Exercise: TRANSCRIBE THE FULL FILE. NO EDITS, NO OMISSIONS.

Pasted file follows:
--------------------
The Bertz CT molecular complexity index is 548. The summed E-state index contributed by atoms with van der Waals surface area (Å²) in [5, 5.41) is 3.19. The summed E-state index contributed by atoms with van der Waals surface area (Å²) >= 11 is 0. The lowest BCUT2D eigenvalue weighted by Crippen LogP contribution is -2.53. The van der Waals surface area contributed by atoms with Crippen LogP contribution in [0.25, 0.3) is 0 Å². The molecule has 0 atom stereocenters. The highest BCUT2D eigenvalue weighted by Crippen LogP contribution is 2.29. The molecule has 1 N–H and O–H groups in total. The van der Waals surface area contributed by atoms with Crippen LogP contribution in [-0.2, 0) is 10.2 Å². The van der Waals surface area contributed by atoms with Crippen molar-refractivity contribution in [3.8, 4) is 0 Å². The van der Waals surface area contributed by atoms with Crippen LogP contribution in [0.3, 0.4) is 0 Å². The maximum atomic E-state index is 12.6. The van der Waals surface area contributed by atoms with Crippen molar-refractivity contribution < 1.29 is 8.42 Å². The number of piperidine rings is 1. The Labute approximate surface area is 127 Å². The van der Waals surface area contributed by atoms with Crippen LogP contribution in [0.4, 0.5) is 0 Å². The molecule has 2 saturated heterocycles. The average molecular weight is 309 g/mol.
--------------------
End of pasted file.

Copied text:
The Bertz CT molecular complexity index is 548. The summed E-state index contributed by atoms with van der Waals surface area (Å²) in [5, 5.41) is 3.19. The summed E-state index contributed by atoms with van der Waals surface area (Å²) >= 11 is 0. The lowest BCUT2D eigenvalue weighted by Crippen LogP contribution is -2.53. The van der Waals surface area contributed by atoms with Crippen LogP contribution in [0.25, 0.3) is 0 Å². The molecule has 0 atom stereocenters. The highest BCUT2D eigenvalue weighted by Crippen LogP contribution is 2.29. The molecule has 1 N–H and O–H groups in total. The van der Waals surface area contributed by atoms with Crippen LogP contribution in [-0.2, 0) is 10.2 Å². The van der Waals surface area contributed by atoms with Crippen molar-refractivity contribution in [3.8, 4) is 0 Å². The van der Waals surface area contributed by atoms with Crippen LogP contribution in [0.3, 0.4) is 0 Å². The maximum atomic E-state index is 12.6. The van der Waals surface area contributed by atoms with Crippen molar-refractivity contribution < 1.29 is 8.42 Å². The number of piperidine rings is 1. The Labute approximate surface area is 127 Å². The van der Waals surface area contributed by atoms with Crippen LogP contribution in [0.4, 0.5) is 0 Å². The molecule has 2 saturated heterocycles. The average molecular weight is 309 g/mol.